The Ionic Temple at Chiswick House Gardens

London, United Kingdom


  • Chiswick House
  • London W4 2RP
  • United Kingdom

Opening times

Thur. 03 Dec – Sun. 06 Dec 2015 Opening hours: 10 – 3.30 pm last entry 3.00 pm


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Ionic Temple at Chiswick House opens to public for interactive Site Specific Installation

For the final Sculpture Shock HISTORIC installation Finnish artist HANNA HAASLAHTI merges past and present in an interactive intervention in Lord Burlington’s neo-Palladian Ionic Temple, usually closed to the public, in the dazzlingly beautiful recently restored gardens of Chiswick House.

Nestled in the 18th century birthplace of the English Landscape Movement sits the small but perfectly formed Ionic Temple. A miniaturised version of the Pantheon in Rome designed by Lord Burlington and William Kent, it originally housed three Roman statues, which over the course of the centuries lost their arms, and with them their ability to communicate power and authority through their gestures.  The artist reclaims their and other gestures and reincarnates them as fragments floating on the mirror lake.  Each limb points in a different direction as if to confuse the viewer as he enters the site as to what to believe, and which way to turn. 

Haaslahti uses the Ionic Temple to question the fabric of history itself.  She creates a stark contrast between the perceived solidity of the old and the very real instability of material and information in our own, the digital era.  Of course history often conceals more than it reveals, it is carefully manipulated and many layered.  Layering was a method used lavishly on the gilded surfaces in the interior of the house, making the cheap look precious and desirable.  The artist has inverted this process and added her own contemporary un-precious, artificial veneer to the interior of the Ionic Temple.  Constantly looking beyond the surface of the object in a bid to unearth its essence, Haaslahti makes the viewer a vital part of the work.  Stripped of passivity, once inside the Temple he becomes a source and conduit of the most ephemeral of materials – light.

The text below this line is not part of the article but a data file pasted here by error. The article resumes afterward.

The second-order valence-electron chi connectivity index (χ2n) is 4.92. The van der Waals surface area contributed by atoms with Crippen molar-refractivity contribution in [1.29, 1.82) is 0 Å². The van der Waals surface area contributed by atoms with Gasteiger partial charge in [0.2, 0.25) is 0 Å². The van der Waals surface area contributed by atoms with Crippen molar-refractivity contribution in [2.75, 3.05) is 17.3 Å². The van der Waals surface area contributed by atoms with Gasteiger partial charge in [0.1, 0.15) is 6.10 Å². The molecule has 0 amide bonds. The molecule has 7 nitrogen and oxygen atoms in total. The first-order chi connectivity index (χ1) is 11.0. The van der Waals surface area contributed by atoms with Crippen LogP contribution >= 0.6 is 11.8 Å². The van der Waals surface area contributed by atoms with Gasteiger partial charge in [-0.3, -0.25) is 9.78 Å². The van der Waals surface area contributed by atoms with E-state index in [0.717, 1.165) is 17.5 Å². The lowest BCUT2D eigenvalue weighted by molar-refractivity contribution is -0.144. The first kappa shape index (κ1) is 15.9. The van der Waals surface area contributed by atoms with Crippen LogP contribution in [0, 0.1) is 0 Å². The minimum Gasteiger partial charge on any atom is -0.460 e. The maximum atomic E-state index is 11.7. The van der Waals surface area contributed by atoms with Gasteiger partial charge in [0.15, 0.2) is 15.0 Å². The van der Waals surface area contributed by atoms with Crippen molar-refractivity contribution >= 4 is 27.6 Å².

Sculpture Shock, in its third and final year, is the award that encourages surprising site specific spatial interventions in non-traditional spaces outside the confines of the white cube in the subterranean (the unseen world underneath our city), ambulatory (without physical confines in movement through space and time) and historic (an illustrious building in London) environment.  Haaslahti was selected by an illustrious panel of judges including artist Richard Wilson R.A and Dave Beech.  Past jury members include Sarah Kent, Richard Cork and Cornelia Parker.